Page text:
Thursday, November 03, 2011
A 23-year old woman in Texas has released a video she made of her father beating her with a belt when she was 16. As if that were not bad enough, her father is a judge who decides child abuse cases. Hillary Adams, who suffers from cerebral palsy, was caught downloading pirated music on her computer but was often beaten by her father, which was why she secretly recorded the incident.
She has received a great deal of support since the video went viral. She claims that her motive in releasing it was not revenge, but a desperate attempt to get her father the help he needs. Her mother, who is also in the video aiding her husband's abuse of their daughter, divorced him after 22 years, blaming his violence on an addiction which she did not identify, calling it "a family secret."
The judge has received death threats but insists he did nothing wrong in disciplining his daughter. I beg to differ. I am adamantly opposed to hitting ones children for any reason and consider it a hideously traumatic form of bullying. Violence at the hands of those who are supposed to love and protect us has the emotional effect of locking a child inside a box with no way out. There is no excuse for treating children like enemies.
When I was 16, I was going steady with a boy my parents disliked. He was a kind and gentle boy as well as good looking and fun, and he treated me with great care. He was also the captain of our high school football team. The reason my parents didn't want me to date him was because he was a Catholic from a working class family. My father was a lawyer and my family was Jewish, although they didn't practice the religion at all. The family credo was that we were "just American" and I never identified as a Jew; yet when I began dating boys, suddenly I was supposed to date only Jewish boys. It seemed like bait-and-switch to me.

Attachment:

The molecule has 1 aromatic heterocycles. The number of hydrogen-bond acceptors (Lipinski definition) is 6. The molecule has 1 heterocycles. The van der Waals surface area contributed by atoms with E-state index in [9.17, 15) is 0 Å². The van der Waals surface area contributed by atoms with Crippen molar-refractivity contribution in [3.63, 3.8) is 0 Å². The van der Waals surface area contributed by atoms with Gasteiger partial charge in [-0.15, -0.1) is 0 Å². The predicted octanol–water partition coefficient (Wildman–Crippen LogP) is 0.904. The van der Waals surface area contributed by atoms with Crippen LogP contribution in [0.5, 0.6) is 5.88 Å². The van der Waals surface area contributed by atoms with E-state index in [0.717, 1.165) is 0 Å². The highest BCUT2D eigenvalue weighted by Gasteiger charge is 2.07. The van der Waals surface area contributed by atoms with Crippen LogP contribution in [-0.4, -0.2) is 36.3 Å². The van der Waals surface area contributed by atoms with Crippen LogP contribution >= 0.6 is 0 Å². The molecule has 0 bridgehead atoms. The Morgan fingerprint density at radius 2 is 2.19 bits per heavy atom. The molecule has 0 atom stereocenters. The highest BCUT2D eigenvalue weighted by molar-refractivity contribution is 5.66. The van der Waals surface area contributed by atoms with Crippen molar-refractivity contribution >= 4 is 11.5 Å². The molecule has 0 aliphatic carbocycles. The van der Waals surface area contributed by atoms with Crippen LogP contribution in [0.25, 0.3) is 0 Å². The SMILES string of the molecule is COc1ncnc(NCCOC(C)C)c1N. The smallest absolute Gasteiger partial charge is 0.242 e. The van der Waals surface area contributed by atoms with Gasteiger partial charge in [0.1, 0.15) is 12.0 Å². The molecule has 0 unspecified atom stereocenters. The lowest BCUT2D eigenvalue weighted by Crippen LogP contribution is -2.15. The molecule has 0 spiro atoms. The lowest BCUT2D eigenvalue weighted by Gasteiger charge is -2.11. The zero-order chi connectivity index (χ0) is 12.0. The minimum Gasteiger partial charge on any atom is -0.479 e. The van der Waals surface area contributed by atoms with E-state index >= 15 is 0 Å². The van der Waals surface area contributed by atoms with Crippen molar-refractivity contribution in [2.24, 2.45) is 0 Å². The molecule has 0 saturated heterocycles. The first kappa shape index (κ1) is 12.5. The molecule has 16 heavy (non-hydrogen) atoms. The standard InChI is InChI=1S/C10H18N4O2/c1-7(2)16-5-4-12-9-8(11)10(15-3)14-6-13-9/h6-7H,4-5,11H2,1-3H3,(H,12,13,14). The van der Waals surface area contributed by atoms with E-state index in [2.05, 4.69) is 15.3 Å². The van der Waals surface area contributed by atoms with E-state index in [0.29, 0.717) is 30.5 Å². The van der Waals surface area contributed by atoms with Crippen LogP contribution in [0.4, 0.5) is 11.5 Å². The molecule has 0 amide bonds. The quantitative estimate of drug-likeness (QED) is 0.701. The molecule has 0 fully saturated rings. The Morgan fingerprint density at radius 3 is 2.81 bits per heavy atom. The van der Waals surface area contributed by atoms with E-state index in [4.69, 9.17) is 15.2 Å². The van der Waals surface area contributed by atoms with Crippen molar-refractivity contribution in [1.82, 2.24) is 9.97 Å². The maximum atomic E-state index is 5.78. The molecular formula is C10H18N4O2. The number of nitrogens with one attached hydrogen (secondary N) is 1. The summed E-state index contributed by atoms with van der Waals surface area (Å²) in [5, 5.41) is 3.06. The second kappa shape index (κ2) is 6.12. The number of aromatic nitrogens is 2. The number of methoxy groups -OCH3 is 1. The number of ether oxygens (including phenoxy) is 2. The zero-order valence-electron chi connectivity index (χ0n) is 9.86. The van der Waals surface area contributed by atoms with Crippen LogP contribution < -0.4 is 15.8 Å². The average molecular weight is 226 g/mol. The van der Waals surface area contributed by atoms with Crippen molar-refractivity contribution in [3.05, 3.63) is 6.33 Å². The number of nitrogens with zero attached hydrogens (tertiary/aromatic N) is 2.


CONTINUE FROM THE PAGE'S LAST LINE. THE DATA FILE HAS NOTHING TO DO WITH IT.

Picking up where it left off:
My parents met secretly with my boyfriend's parents and my mother informed me that his mother had said, "Susan is a very nice girl, but we want (our son) to marry a Catholic girl." I was ordered to break up with him but we cared deeply for each other, so we went underground. One of his teammates who was Jewish picked me up for dates, my boyfriend picked up his friend's girl, and we switched partners later. Everything was fine until the night my mother, listening in on an extension phone, realized that we were still seeing each other. She told my father, who gave me the worst beating of my life.
I ran out the door and down the street but he jumped into his sports car and sped after me, catching me a block away. He threw me into the car and drove home, where I jumped out and tried to run again. He grabbed me and beat me with his fists until I fell down in the garage while my mother, standing on the steps between the garage and the laundry room, said "Don't kill her. Don't kill her." This was a valid warning as my father had been a Golden Gloves boxer in his youth. Finally, I was allowed to crawl to my room, where nobody checked on me all night to see if I was still living.
In the morning, my mother stopped me at the door and informed me that I couldn't go to school "looking like that," as if it were my fault. She kept me home for nearly two weeks while my bruises healed and then gave me a note stating that I had been sick. She looked deeply into my eyes, conveying wordlessly that if I told anyone, I would be a bad person. I never did.
The incident was never mentioned again, and I'm positive that like Judge Adams, my father believed he had done nothing wrong. I believe as strongly that violence never changes minds or hearts and that only kindness and respect can do that. I still do not consider religion or race important in choosing ones life partner or friends and have always felt that we learn little from those whose backgrounds are identical to our own. The world's people constitute a vast smorgasbord of cultures and appearances, knowledge and world views, all of which are wasted when we cleave only to our own kind.
There are a few animals in nature which eat their young. I consider beating ones child, either literally or emotionally, exactly the same as eating ones young. The laws regarding corporal punishment of children are different in various states, but I really hope they throw the book at Judge Adams. There is no way he should be deciding child abuse cases, and what he did to his own daughter is unforgivable. I applaud her courage and hope that she, too, got the counseling she needed. It's tragic that she didn't have the parents she needed.